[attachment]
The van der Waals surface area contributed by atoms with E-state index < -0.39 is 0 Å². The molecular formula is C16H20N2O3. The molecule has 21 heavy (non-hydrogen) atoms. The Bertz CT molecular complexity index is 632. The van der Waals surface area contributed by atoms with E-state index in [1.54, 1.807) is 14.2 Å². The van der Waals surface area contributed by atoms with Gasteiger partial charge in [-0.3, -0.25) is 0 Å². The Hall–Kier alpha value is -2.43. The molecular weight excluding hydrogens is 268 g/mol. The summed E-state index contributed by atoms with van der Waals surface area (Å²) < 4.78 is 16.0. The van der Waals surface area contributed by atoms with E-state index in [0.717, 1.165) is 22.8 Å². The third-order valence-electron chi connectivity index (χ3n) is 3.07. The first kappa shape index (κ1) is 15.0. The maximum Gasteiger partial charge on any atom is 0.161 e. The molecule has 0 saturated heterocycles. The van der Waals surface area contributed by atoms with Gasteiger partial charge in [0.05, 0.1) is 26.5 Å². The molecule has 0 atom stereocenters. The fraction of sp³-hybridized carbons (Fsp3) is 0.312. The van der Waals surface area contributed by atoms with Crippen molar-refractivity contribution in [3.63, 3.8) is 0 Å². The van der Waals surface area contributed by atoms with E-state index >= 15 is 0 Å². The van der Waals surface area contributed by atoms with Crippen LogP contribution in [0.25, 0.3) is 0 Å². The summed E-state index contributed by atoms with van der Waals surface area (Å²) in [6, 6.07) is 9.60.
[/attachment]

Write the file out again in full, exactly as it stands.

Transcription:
The van der Waals surface area contributed by atoms with E-state index < -0.39 is 0 Å². The molecular formula is C16H20N2O3. The molecule has 21 heavy (non-hydrogen) atoms. The Bertz CT molecular complexity index is 632. The van der Waals surface area contributed by atoms with E-state index in [1.54, 1.807) is 14.2 Å². The van der Waals surface area contributed by atoms with Gasteiger partial charge in [-0.3, -0.25) is 0 Å². The Hall–Kier alpha value is -2.43. The molecular weight excluding hydrogens is 268 g/mol. The summed E-state index contributed by atoms with van der Waals surface area (Å²) < 4.78 is 16.0. The van der Waals surface area contributed by atoms with E-state index in [0.717, 1.165) is 22.8 Å². The third-order valence-electron chi connectivity index (χ3n) is 3.07. The first kappa shape index (κ1) is 15.0. The maximum Gasteiger partial charge on any atom is 0.161 e. The molecule has 0 saturated heterocycles. The van der Waals surface area contributed by atoms with Gasteiger partial charge in [0.05, 0.1) is 26.5 Å². The molecule has 0 atom stereocenters. The fraction of sp³-hybridized carbons (Fsp3) is 0.312. The van der Waals surface area contributed by atoms with Crippen molar-refractivity contribution in [3.63, 3.8) is 0 Å². The van der Waals surface area contributed by atoms with E-state index >= 15 is 0 Å². The van der Waals surface area contributed by atoms with Crippen LogP contribution in [0.25, 0.3) is 0 Å². The summed E-state index contributed by atoms with van der Waals surface area (Å²) in [6, 6.07) is 9.60.